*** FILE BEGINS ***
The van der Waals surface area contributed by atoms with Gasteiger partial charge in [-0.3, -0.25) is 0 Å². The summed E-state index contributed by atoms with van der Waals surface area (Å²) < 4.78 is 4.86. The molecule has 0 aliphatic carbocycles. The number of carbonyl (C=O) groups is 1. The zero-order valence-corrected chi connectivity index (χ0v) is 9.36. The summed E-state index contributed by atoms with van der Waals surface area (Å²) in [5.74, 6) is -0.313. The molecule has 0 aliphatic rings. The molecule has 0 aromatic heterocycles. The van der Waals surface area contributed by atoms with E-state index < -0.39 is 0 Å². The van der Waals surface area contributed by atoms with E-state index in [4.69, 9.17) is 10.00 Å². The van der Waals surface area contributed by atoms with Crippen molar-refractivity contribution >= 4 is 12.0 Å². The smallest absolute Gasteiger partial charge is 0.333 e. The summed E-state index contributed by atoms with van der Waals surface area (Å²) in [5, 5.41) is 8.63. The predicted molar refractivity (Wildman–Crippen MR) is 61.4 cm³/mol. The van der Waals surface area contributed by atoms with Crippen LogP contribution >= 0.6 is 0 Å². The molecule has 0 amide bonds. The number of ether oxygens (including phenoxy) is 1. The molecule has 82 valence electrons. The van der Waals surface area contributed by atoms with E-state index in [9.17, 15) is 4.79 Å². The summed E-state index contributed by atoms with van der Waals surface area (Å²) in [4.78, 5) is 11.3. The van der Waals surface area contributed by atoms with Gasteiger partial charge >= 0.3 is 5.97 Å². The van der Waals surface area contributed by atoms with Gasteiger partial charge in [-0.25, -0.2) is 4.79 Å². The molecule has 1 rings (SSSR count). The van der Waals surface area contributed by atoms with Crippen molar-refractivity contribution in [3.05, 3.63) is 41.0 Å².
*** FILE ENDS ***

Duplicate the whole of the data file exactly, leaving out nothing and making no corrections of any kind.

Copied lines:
The van der Waals surface area contributed by atoms with Gasteiger partial charge in [-0.3, -0.25) is 0 Å². The summed E-state index contributed by atoms with van der Waals surface area (Å²) < 4.78 is 4.86. The molecule has 0 aliphatic carbocycles. The number of carbonyl (C=O) groups is 1. The zero-order valence-corrected chi connectivity index (χ0v) is 9.36. The summed E-state index contributed by atoms with van der Waals surface area (Å²) in [5.74, 6) is -0.313. The molecule has 0 aliphatic rings. The molecule has 0 aromatic heterocycles. The van der Waals surface area contributed by atoms with E-state index < -0.39 is 0 Å². The van der Waals surface area contributed by atoms with E-state index in [4.69, 9.17) is 10.00 Å². The van der Waals surface area contributed by atoms with Crippen molar-refractivity contribution >= 4 is 12.0 Å². The smallest absolute Gasteiger partial charge is 0.333 e. The summed E-state index contributed by atoms with van der Waals surface area (Å²) in [5, 5.41) is 8.63. The predicted molar refractivity (Wildman–Crippen MR) is 61.4 cm³/mol. The van der Waals surface area contributed by atoms with Crippen LogP contribution >= 0.6 is 0 Å². The molecule has 0 amide bonds. The number of ether oxygens (including phenoxy) is 1. The molecule has 82 valence electrons. The van der Waals surface area contributed by atoms with E-state index in [9.17, 15) is 4.79 Å². The summed E-state index contributed by atoms with van der Waals surface area (Å²) in [4.78, 5) is 11.3. The van der Waals surface area contributed by atoms with Gasteiger partial charge >= 0.3 is 5.97 Å². The van der Waals surface area contributed by atoms with Gasteiger partial charge in [-0.25, -0.2) is 4.79 Å². The molecule has 1 rings (SSSR count). The van der Waals surface area contributed by atoms with Crippen molar-refractivity contribution in [3.05, 3.63) is 41.0 Å².